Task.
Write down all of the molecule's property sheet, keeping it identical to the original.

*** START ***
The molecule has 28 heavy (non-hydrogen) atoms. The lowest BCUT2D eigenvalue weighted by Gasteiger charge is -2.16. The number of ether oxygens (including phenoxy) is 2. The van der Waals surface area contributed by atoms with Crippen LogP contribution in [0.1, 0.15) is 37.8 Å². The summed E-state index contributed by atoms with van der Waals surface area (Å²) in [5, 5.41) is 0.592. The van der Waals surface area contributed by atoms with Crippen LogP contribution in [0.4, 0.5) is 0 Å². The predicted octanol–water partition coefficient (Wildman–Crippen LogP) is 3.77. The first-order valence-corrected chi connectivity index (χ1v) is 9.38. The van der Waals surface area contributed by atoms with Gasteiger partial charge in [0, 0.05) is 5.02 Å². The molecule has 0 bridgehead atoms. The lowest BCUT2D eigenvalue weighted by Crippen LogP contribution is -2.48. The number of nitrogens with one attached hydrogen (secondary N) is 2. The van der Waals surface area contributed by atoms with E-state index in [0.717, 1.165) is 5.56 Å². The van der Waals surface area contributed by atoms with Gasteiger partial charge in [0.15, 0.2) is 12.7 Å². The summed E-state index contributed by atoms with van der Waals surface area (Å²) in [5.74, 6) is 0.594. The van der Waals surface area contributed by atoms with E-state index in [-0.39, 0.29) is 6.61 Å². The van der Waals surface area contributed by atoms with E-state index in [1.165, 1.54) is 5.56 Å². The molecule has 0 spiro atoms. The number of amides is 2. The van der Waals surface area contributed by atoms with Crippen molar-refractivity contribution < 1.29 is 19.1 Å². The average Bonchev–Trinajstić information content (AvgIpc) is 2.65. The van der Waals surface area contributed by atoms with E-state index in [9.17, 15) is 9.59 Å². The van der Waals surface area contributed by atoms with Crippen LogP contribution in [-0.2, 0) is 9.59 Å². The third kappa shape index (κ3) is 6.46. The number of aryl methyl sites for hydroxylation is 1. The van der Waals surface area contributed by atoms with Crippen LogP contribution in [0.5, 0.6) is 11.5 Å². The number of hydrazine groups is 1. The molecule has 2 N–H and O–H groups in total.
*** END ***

The molecule has 28 heavy (non-hydrogen) atoms. The lowest BCUT2D eigenvalue weighted by Gasteiger charge is -2.16. The number of ether oxygens (including phenoxy) is 2. The van der Waals surface area contributed by atoms with Crippen LogP contribution in [0.1, 0.15) is 37.8 Å². The summed E-state index contributed by atoms with van der Waals surface area (Å²) in [5, 5.41) is 0.592. The van der Waals surface area contributed by atoms with Crippen LogP contribution in [0.4, 0.5) is 0 Å². The predicted octanol–water partition coefficient (Wildman–Crippen LogP) is 3.77. The first-order valence-corrected chi connectivity index (χ1v) is 9.38. The van der Waals surface area contributed by atoms with Gasteiger partial charge in [0, 0.05) is 5.02 Å². The molecule has 0 bridgehead atoms. The lowest BCUT2D eigenvalue weighted by Crippen LogP contribution is -2.48. The number of nitrogens with one attached hydrogen (secondary N) is 2. The van der Waals surface area contributed by atoms with E-state index in [0.717, 1.165) is 5.56 Å². The van der Waals surface area contributed by atoms with Gasteiger partial charge in [0.15, 0.2) is 12.7 Å². The summed E-state index contributed by atoms with van der Waals surface area (Å²) in [5.74, 6) is 0.594. The van der Waals surface area contributed by atoms with E-state index in [-0.39, 0.29) is 6.61 Å². The van der Waals surface area contributed by atoms with E-state index in [1.165, 1.54) is 5.56 Å². The molecule has 0 spiro atoms. The number of amides is 2. The van der Waals surface area contributed by atoms with Crippen molar-refractivity contribution < 1.29 is 19.1 Å². The average Bonchev–Trinajstić information content (AvgIpc) is 2.65. The van der Waals surface area contributed by atoms with E-state index in [9.17, 15) is 9.59 Å². The van der Waals surface area contributed by atoms with Crippen LogP contribution in [-0.2, 0) is 9.59 Å². The third kappa shape index (κ3) is 6.46. The number of aryl methyl sites for hydroxylation is 1. The van der Waals surface area contributed by atoms with Crippen LogP contribution in [0.5, 0.6) is 11.5 Å². The number of hydrazine groups is 1. The molecule has 2 N–H and O–H groups in total.